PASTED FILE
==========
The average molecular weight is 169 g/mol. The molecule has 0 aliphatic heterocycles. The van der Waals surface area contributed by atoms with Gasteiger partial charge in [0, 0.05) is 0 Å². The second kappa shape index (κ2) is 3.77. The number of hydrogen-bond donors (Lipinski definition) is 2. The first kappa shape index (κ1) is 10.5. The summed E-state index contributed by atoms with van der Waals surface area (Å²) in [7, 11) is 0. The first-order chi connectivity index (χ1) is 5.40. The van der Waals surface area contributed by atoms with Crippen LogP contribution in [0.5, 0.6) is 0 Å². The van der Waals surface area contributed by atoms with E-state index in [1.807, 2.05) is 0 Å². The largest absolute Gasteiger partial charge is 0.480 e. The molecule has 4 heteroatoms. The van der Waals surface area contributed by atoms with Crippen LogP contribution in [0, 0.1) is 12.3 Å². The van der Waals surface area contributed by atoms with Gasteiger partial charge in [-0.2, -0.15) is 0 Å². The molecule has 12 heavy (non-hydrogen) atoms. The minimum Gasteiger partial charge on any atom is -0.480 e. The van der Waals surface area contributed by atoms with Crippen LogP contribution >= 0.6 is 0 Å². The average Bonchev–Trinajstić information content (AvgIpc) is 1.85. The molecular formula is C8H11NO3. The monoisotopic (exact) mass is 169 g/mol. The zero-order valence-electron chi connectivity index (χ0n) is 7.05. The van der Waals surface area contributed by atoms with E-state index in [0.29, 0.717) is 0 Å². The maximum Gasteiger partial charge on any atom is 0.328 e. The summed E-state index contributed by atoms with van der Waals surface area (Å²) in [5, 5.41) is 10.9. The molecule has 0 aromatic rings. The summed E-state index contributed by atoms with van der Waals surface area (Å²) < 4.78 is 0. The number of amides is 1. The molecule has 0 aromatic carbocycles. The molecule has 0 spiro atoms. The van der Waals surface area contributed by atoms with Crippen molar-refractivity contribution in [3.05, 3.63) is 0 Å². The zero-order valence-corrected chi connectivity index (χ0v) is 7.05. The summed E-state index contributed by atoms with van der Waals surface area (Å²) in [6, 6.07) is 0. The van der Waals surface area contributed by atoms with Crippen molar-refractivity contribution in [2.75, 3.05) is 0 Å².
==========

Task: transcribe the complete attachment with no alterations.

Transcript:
The average molecular weight is 169 g/mol. The molecule has 0 aliphatic heterocycles. The van der Waals surface area contributed by atoms with Gasteiger partial charge in [0, 0.05) is 0 Å². The second kappa shape index (κ2) is 3.77. The number of hydrogen-bond donors (Lipinski definition) is 2. The first kappa shape index (κ1) is 10.5. The summed E-state index contributed by atoms with van der Waals surface area (Å²) in [7, 11) is 0. The first-order chi connectivity index (χ1) is 5.40. The van der Waals surface area contributed by atoms with Crippen LogP contribution in [0.5, 0.6) is 0 Å². The van der Waals surface area contributed by atoms with E-state index in [1.807, 2.05) is 0 Å². The largest absolute Gasteiger partial charge is 0.480 e. The molecule has 4 heteroatoms. The van der Waals surface area contributed by atoms with Crippen LogP contribution in [0, 0.1) is 12.3 Å². The van der Waals surface area contributed by atoms with Gasteiger partial charge in [-0.2, -0.15) is 0 Å². The molecule has 12 heavy (non-hydrogen) atoms. The minimum Gasteiger partial charge on any atom is -0.480 e. The van der Waals surface area contributed by atoms with Crippen LogP contribution >= 0.6 is 0 Å². The average Bonchev–Trinajstić information content (AvgIpc) is 1.85. The molecular formula is C8H11NO3. The monoisotopic (exact) mass is 169 g/mol. The zero-order valence-electron chi connectivity index (χ0n) is 7.05. The van der Waals surface area contributed by atoms with E-state index in [0.29, 0.717) is 0 Å². The maximum Gasteiger partial charge on any atom is 0.328 e. The summed E-state index contributed by atoms with van der Waals surface area (Å²) in [5, 5.41) is 10.9. The molecule has 0 aromatic rings. The summed E-state index contributed by atoms with van der Waals surface area (Å²) < 4.78 is 0. The number of amides is 1. The molecule has 0 aromatic carbocycles. The molecule has 0 spiro atoms. The van der Waals surface area contributed by atoms with Crippen molar-refractivity contribution in [3.05, 3.63) is 0 Å². The zero-order valence-corrected chi connectivity index (χ0v) is 7.05. The summed E-state index contributed by atoms with van der Waals surface area (Å²) in [6, 6.07) is 0. The van der Waals surface area contributed by atoms with Crippen molar-refractivity contribution in [2.75, 3.05) is 0 Å².